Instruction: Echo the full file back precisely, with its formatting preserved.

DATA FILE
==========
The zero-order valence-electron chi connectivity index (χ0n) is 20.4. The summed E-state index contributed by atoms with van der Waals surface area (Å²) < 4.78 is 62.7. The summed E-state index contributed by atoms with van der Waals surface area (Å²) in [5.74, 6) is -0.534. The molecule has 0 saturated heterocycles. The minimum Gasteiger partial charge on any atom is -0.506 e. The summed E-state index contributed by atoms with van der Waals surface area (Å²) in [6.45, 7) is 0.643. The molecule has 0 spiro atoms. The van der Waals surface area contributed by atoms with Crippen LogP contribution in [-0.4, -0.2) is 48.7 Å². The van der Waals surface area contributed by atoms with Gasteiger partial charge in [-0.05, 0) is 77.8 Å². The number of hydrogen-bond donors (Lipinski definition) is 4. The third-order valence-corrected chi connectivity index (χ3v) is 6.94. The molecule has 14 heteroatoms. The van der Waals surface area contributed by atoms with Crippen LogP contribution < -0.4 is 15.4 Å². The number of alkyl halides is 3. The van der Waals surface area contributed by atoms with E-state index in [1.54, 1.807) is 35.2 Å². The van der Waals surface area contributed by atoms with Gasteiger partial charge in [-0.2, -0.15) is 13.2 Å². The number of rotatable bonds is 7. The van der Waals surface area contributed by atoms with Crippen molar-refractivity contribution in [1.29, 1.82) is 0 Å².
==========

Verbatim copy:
The zero-order valence-electron chi connectivity index (χ0n) is 20.4. The summed E-state index contributed by atoms with van der Waals surface area (Å²) < 4.78 is 62.7. The summed E-state index contributed by atoms with van der Waals surface area (Å²) in [5.74, 6) is -0.534. The molecule has 0 saturated heterocycles. The minimum Gasteiger partial charge on any atom is -0.506 e. The summed E-state index contributed by atoms with van der Waals surface area (Å²) in [6.45, 7) is 0.643. The molecule has 0 spiro atoms. The van der Waals surface area contributed by atoms with Crippen LogP contribution in [-0.4, -0.2) is 48.7 Å². The van der Waals surface area contributed by atoms with Gasteiger partial charge in [-0.05, 0) is 77.8 Å². The number of hydrogen-bond donors (Lipinski definition) is 4. The third-order valence-corrected chi connectivity index (χ3v) is 6.94. The molecule has 14 heteroatoms. The van der Waals surface area contributed by atoms with Crippen LogP contribution < -0.4 is 15.4 Å². The number of alkyl halides is 3. The van der Waals surface area contributed by atoms with E-state index in [1.54, 1.807) is 35.2 Å². The van der Waals surface area contributed by atoms with Gasteiger partial charge in [-0.2, -0.15) is 13.2 Å². The number of rotatable bonds is 7. The van der Waals surface area contributed by atoms with Crippen molar-refractivity contribution in [1.29, 1.82) is 0 Å².